Second verandah jam

Friday, day 72

The jamming on the verandah has continued. Yesterday, around 3.40pm, kids started to gather in the street in front of the house, waiting for Tony and me to wave them in. We assembled on the floor and on the chairs, and focused our attention on drumming (using buckets). One had cracked the day before, due to being hit with sticks so today we encouraged them to hit the drums with their hands only.

We are working in these jams completely without a translator. Little by little, I find the kids are getting used to the way I use Tetun (it’s obviously a bit irregular for them) and understand the way we are setting things up musically. We do a lot of copying, and call-and-response patterns. I’ve also introduced the idea of ‘question’ and ‘answer’ this week.

Because we started a bit earlier, the girls came along (they have to go to choir practice around 4.30pm). Girls encourage a more thoughtful style of playing, we find! When the group is all boys, things tend to descend more quickly into the ‘bash the crap out out of it and then each other’ school of playing.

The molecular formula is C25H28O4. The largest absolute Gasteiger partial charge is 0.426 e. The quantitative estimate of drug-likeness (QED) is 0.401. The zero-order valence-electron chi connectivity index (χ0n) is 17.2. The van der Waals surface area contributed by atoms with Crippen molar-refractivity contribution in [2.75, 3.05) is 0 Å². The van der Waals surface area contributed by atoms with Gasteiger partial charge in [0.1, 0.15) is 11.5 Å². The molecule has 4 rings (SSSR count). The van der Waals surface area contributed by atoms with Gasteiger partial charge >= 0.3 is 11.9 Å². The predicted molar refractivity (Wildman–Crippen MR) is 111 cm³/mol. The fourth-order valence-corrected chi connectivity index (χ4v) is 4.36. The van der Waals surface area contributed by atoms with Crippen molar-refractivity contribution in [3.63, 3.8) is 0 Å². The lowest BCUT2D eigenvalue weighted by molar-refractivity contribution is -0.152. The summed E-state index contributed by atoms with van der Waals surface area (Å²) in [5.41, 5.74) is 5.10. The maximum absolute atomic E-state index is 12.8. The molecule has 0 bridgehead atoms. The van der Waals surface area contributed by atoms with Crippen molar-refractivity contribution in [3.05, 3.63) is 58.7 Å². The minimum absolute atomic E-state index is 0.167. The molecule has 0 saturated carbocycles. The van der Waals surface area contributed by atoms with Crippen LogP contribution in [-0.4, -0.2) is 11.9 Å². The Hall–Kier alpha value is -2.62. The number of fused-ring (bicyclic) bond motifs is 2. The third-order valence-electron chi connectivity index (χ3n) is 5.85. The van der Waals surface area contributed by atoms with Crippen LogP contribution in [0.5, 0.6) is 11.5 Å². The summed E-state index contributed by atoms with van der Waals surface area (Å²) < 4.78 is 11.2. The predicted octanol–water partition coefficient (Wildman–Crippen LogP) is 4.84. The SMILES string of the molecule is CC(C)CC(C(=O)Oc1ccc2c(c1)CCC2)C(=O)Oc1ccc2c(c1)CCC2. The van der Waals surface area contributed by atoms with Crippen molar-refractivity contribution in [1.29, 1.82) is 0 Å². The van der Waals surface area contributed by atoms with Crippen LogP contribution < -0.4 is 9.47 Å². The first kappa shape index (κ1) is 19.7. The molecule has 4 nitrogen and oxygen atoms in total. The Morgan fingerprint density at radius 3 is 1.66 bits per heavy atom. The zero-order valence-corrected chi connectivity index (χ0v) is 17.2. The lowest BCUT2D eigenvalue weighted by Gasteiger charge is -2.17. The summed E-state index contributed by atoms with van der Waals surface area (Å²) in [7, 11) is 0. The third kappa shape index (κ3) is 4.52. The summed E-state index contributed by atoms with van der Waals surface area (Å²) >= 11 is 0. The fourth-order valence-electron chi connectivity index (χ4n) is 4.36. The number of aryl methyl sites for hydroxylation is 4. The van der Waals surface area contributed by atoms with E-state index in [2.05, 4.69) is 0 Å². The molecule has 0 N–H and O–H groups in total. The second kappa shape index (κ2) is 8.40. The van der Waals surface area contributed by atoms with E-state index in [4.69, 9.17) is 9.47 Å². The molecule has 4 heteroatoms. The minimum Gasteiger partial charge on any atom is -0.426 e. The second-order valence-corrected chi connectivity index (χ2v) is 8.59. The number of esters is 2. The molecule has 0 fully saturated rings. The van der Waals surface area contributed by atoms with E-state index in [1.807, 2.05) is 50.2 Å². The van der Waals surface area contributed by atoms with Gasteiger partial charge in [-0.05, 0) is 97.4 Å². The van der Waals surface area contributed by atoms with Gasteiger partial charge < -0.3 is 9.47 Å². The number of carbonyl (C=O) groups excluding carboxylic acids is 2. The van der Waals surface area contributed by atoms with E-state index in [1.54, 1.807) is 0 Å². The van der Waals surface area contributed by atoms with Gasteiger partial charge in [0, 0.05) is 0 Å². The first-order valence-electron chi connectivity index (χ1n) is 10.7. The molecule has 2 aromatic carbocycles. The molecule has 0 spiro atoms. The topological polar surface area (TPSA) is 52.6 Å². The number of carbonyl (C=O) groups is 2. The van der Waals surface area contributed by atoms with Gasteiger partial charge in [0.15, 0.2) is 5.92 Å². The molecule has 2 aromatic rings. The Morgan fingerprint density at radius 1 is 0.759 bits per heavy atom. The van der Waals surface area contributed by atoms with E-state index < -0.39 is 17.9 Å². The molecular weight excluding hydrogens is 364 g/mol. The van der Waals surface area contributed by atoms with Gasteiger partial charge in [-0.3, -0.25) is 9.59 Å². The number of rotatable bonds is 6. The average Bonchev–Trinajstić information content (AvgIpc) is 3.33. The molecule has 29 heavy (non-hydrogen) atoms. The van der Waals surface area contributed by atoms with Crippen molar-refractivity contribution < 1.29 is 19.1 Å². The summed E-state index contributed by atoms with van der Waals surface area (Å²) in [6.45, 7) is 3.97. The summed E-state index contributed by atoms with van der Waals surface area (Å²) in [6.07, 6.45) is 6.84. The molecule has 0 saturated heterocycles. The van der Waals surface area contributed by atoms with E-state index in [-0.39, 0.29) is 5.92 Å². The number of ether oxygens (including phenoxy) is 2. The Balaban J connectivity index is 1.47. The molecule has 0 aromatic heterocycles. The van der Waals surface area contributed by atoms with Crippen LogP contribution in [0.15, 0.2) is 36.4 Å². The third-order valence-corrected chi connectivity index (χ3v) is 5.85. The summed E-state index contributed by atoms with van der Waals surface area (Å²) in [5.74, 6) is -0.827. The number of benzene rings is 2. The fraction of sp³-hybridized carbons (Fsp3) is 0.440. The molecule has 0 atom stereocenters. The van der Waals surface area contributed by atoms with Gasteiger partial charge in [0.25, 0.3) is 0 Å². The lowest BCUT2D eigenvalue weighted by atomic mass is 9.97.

Yesterday we started with rhythms. Tony revisited some of the ideas that had worked well in Baucau – a rock-based ‘echo’ rhythm in 4/4 which we performed in 2 groups, and then a unison rhythm. I grabbed some paper and created a graphic score using coloured-in boxes to show the beats and the rests, and also introduced the idea of singing the rhythms using ta, ti-ti and sah.

We practised progressing from one rhythm to the next, after 8 repetitions. As in any group, some kids got the gist of what we were aiming for right away, others never really caught on, but played along just the same.

Then I introduced a song in English that was composed a few years back by some of my students at the English Language School in Melbourne. It’s a song in the pentatonic scale that I really like – I’ve used it for MSO Jams as well, and taught it lots of different classes. Because it was written by newcomers to English, the words aren’t too difficult, and they reflect the kind of lyrics you hear in pop songs:

So-so feeling, I’ll be happy

I don’t care

When I’m with you, baby, darling

Love, love you.

So we learned those words together, and I gave them a rough translation in Tetun.

Then we began to piece those three sections (the two rhythms, and the song) together, giving a big cue when it was time to switch to the next section.

We finished up with a quick jam on the song I taught in Baucau, Mo bako mino fway, and then everyone helped us pack up the instruments, waved good-bye and headed home.

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